Bob Sullivan contradicted statements made two days earlier by Jason Johnson, event promoter, and said it’s been the policy of CSX not to allow steam locomotives on its tracks because of increased risk and liability.
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“The decision on the steam locomotive is consistent with CSX’s policy of not permitting the movement of antique rail equipment over our lines,” Sullivan said in an e-mail to the Times-News. “CSX’s experience is that movements of antique rail equipment on current infrastructure create at least four serious business and safety concerns.”
Those concerns, Sullivan said, include drawing a crowd close to working rail lines, disrupting essential service to area businesses, impairing the track and equipment which are not designed for current configurations, and creating “serious and potentially expensive insurance concerns.”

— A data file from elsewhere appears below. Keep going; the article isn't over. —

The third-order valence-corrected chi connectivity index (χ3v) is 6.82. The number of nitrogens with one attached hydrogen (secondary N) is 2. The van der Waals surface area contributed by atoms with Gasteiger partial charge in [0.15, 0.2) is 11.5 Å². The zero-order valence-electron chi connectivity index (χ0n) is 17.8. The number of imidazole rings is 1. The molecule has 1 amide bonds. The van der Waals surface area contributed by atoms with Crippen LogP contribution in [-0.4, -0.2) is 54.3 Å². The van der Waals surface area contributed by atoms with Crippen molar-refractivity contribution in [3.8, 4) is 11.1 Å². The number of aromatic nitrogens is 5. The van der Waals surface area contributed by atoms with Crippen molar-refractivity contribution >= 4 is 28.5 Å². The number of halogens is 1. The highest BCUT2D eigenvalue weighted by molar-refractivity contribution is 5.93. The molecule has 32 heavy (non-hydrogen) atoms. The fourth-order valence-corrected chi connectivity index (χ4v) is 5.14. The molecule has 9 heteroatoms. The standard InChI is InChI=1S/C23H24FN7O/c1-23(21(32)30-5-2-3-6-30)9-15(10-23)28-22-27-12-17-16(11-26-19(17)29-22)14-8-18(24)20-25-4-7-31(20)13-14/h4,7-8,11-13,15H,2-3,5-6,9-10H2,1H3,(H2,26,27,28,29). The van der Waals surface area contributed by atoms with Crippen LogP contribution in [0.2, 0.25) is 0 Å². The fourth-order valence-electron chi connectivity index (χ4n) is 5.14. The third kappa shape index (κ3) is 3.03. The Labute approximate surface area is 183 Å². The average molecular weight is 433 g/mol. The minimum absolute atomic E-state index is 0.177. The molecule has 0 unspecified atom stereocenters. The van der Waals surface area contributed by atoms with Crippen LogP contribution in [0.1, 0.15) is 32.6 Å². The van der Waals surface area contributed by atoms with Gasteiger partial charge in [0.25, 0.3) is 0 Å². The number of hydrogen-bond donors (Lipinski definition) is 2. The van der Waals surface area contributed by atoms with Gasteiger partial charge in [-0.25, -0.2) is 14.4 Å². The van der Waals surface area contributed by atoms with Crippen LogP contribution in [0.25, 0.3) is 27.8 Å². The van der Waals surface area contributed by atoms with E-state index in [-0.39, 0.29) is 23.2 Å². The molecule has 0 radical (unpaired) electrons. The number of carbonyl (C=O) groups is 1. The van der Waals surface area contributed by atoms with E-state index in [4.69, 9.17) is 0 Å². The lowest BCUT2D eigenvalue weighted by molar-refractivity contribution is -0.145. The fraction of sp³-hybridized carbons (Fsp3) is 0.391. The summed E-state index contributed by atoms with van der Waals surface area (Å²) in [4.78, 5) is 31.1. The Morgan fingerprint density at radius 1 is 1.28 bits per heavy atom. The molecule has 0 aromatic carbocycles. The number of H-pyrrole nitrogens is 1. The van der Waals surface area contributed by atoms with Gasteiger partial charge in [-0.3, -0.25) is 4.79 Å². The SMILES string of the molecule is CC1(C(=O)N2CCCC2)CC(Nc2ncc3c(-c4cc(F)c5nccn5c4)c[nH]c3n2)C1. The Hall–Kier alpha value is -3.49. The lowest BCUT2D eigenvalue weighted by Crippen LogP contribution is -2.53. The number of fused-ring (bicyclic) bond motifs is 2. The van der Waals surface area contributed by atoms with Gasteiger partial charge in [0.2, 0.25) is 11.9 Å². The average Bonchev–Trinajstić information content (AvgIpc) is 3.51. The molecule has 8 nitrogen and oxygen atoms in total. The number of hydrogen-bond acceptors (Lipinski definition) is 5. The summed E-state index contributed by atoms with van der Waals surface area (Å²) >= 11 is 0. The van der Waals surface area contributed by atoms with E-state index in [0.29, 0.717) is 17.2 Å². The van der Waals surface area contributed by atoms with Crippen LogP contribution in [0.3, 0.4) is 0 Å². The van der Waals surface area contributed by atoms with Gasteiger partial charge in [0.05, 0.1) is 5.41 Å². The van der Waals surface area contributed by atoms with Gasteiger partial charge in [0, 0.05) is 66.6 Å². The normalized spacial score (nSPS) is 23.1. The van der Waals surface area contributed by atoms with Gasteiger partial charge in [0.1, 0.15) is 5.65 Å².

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However, “the company has concluded that the most responsible and fair approach is to decline all requests for steam locomotive movements on their own wheels,” Sullivan said.
What I find interesting is that CSX is willing to confirm that it does, in fact, have a ‘no steam on its own wheels under any circumstances’ policy. Since the Bayou Canot accident, Milwaukee Road 4-8-4 261 operated over CSX in 1994 (Chicago, IL – Hinton, WV and return), 1995 (Chicago – Buffalo, NY), and 1996 (Buffalo – Chicago), and Wilmington & Western 0-6-0 58 and 4-4-0 98’s made several moves to the Wilmington Amtrak station for Transportation Day as late as 2002, as shown here. I am aware of instances where steam movement proposals were answered with insurance requirements or AAR interchange rules that made the move impractical, but there appeared to be at least the theoretical possibility of moving a steam locomotive over CSX on its own wheels.
This statement appears to rule out that theoretical possibility.